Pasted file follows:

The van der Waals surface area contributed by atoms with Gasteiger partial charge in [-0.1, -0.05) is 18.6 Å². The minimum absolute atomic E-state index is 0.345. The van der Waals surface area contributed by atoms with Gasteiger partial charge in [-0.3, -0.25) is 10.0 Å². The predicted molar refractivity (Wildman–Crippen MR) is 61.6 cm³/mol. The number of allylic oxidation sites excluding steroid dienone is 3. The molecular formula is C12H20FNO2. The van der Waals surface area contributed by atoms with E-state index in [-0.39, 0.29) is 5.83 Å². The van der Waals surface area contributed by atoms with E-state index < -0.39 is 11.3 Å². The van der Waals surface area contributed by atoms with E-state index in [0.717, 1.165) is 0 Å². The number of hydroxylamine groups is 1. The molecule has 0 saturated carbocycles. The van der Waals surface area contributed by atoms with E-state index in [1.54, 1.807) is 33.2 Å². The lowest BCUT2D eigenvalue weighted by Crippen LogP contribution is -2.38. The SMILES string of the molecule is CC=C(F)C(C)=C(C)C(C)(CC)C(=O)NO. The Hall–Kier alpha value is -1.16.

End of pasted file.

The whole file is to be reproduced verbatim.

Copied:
The van der Waals surface area contributed by atoms with Gasteiger partial charge in [-0.1, -0.05) is 18.6 Å². The minimum absolute atomic E-state index is 0.345. The van der Waals surface area contributed by atoms with Gasteiger partial charge in [-0.3, -0.25) is 10.0 Å². The predicted molar refractivity (Wildman–Crippen MR) is 61.6 cm³/mol. The number of allylic oxidation sites excluding steroid dienone is 3. The molecular formula is C12H20FNO2. The van der Waals surface area contributed by atoms with E-state index in [-0.39, 0.29) is 5.83 Å². The van der Waals surface area contributed by atoms with E-state index < -0.39 is 11.3 Å². The van der Waals surface area contributed by atoms with E-state index in [0.717, 1.165) is 0 Å². The number of hydroxylamine groups is 1. The molecule has 0 saturated carbocycles. The van der Waals surface area contributed by atoms with E-state index in [1.54, 1.807) is 33.2 Å². The lowest BCUT2D eigenvalue weighted by Crippen LogP contribution is -2.38. The SMILES string of the molecule is CC=C(F)C(C)=C(C)C(C)(CC)C(=O)NO. The Hall–Kier alpha value is -1.16.